Hip Dislocation

Overview

Definition

A hip dislocation is when the ball of the thigh bone moves out of place within the socket of the pelvic bone. It is not common.

The Hip Joint
Nucleus factsheet image
Copyright © Nucleus Medical Media, Inc.

Causes

A great deal of force is required to dislocate the hip. Common causes are:

  • Motor vehicle accidents
  • Falls
  • A collision

Risk Factors

Things that may raise the risk of this problem are:

  • Prior hip replacement surgery
  • Doing activities that involve heights, such as being on a ladder
  • Playing certain sports, such as football, rugby, skiing, and snowboarding
  • Health problems that result in falls, such as weak muscles
  • Not wearing a seatbelt
  • Having an abnormal hip joint

SymptomsandDiagnosis

Symptoms

A hip dislocation can cause:

  • Pain in the hip, especially when trying to move the leg
  • Pain that spreads to the legs, knees, and back
  • One leg that looks shorter than the other
  • Problems walking

Diagnosis

The doctor will ask about symptoms, past health, and injury. A hip and leg exam will be done. This is often enough to make the diagnosis. Images of the hip will be done to look for possible fractures or damage to soft tissue. Images will be taken with:

  • X-ray
  • MRI scan
  • CT scan

Treatments

Treatment

The goals of treatment are to put the bones back in place. Medicine will be given to help decrease pain. A doctor will move the bones to get the hip back into place. Tests will be done to make sure blood flow and nerves are not affected.

Surgery may be needed if there is a fracture or damage to nerves and blood vessels.

It may take 2 to 3 months to fully heal. Movement may be limited for a few weeks to prevent another dislocation. Crutches or walkers may be needed for support. Physical therapy may also be needed to help regain strength and range of motion.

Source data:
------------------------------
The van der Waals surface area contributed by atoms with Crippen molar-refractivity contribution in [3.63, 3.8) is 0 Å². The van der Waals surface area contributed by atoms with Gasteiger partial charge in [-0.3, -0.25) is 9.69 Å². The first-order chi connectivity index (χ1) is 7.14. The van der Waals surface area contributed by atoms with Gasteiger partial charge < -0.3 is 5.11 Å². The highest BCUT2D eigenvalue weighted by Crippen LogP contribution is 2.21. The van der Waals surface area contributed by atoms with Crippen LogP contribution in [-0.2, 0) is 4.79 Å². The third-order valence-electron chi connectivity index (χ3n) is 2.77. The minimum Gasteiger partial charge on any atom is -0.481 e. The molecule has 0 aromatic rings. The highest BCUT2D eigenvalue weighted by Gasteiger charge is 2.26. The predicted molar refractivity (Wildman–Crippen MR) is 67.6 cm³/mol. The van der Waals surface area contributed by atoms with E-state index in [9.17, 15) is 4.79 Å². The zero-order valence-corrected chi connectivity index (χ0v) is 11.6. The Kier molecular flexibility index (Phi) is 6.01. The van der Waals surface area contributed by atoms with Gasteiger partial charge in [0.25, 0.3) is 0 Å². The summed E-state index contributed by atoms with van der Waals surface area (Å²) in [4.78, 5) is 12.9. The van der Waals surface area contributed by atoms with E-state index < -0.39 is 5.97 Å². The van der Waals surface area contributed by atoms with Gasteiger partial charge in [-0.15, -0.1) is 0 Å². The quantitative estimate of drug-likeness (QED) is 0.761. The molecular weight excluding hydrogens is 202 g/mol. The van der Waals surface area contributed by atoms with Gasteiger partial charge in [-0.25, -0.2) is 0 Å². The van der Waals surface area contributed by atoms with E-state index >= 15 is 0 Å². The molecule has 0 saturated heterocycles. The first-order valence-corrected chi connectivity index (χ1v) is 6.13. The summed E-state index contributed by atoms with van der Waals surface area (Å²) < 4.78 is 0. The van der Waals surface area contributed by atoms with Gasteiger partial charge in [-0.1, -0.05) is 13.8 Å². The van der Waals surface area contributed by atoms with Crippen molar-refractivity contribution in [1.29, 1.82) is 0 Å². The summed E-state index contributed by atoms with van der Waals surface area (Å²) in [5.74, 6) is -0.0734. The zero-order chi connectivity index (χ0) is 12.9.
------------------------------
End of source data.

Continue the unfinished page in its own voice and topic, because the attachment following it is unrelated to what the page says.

Prevention

Most hip dislocations are due to accidents and cannot be prevented.

This content is reviewed regularly and is updated when new and relevant evidence is made available. This information is neither intended nor implied to be a substitute for professional medical advice. Always seek the advice of your physician or other qualified health provider prior to starting any new treatment or with questions regarding a medical condition.

Edits to original content made by Denver Health.

a (Dislocated Hip; Dislocation, Hip)

RESOURCES

American Orthopaedic Society for Sports Medicine http://www.sportsmed.org 

OrthoInfo—American Academy of Orthopaedic Surgeons http://orthoinfo.aaos.org 

CANADIAN RESOURCES

Canadian Orthopaedic Association http://www.coa-aco.org 

Canadian Orthopaedic Foundation http://www.canorth.org 

References

Hendey GW, Avila A. The Captain Morgan technique for the reduction of the dislocated hip. Ann Emerg Med. 2011 Dec;58(6):536-540.

Hip dislocation—emergency management. EBSCO DynaMed website Available at: https://www.dynamed.com/management/hip-dislocation-emergency-management. Accessed February 12, 2021.

Hip dislocation. Ortho Info—American Academy of Orthopaedic Surgeons website. Available at: https://orthoinfo.aaos.org/en/diseases--conditions/hip-dislocation. Accessed February 12, 2021.

Hip dislocations. Patient UK website. Available at: http://www.patient.co.uk/doctor/hip-dislocations. Accessed February 12, 2021.